Patients with menstruation induced VOC had a mean age of 22 years, attained menarche at a mean age of 14 years and had a mean duration of menstrual bleeding of 3.5 days during the period of study. Patients without history of menstruation induced VOC had mean age of 23 years, attained menarche at a mean age of 13 years and had a mean duration of menstrual bleeding of 4 days, which did not differ significantly (p>0.05) from the corresponding values for patients with history of menstruation induced VOC. The premenstrual and menstrual values of haematocrit, total white cell count and platelet count for patients with history of menstruation induced VOC as well as those without history of menstruation induced VOC are shown on Table 1.

Patients with history of menstruation induced VOC: The mean premenstrual haematocrit was 0.25 L L-1, which was not significantly different from the mean menstrual haematocrit value of 0.24 L L-1 (p>0.05). Similarly the mean premenstrual total leucocyte count of 11.8x109 L-1 did not significantly differ from the mean menstrual total leucocyte count of 12.3x109 L-1 (p>0.05). However, the mean menstrual platelet count of 605x109 L-1 was significantly higher than the mean premenstrual value of 452x109 L-1 (p<0.05).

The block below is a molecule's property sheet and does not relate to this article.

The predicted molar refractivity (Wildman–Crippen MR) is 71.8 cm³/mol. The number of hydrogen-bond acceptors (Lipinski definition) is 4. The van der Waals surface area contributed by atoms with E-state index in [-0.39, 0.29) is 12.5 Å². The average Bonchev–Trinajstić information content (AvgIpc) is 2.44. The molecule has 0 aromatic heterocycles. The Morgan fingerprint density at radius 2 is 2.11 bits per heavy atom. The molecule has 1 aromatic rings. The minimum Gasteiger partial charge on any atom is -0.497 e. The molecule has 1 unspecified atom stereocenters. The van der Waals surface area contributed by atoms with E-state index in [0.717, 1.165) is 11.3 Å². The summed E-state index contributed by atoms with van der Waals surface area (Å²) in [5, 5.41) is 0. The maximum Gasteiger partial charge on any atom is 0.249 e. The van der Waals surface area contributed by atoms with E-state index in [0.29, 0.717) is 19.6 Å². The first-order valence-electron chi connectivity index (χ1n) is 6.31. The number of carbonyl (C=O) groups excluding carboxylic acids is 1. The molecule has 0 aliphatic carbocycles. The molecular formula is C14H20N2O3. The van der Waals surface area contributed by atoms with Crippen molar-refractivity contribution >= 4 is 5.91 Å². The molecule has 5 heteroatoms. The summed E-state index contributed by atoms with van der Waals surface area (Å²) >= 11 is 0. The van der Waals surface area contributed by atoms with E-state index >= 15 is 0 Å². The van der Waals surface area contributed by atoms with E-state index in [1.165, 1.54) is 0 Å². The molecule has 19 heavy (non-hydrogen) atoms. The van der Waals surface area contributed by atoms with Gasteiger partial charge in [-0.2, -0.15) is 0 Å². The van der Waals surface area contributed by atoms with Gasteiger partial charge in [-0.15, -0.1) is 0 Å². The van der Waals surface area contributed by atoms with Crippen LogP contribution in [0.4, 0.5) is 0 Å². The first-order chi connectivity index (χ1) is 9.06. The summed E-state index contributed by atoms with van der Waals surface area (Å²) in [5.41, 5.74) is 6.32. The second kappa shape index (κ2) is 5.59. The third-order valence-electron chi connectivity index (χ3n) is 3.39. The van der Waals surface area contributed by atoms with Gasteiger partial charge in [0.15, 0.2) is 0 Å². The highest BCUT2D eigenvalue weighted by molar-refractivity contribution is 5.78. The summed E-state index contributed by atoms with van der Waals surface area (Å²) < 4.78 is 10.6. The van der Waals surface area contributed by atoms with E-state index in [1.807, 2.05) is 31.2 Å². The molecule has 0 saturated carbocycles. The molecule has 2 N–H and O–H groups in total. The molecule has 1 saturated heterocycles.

Patients without history of menstruation induced voc: The mean premenstrual values of haematocrit, total leucocyte count and platelet count were 0.26 L L-1, 12x109 L-1 and 458x109 L-1, respectively, which were not significantly different from the corresponding mean menstrual values of 0.25 L L-1 for haematocrit, 11.5×109 L-1 for total leucocyte count and 452×109 L-1 for platelet count (p>0.05).

Table 1:
Haematological parameters of sickle cell anaemia patients with and without menstruation induced vaso-occlusive crises

DISCUSSION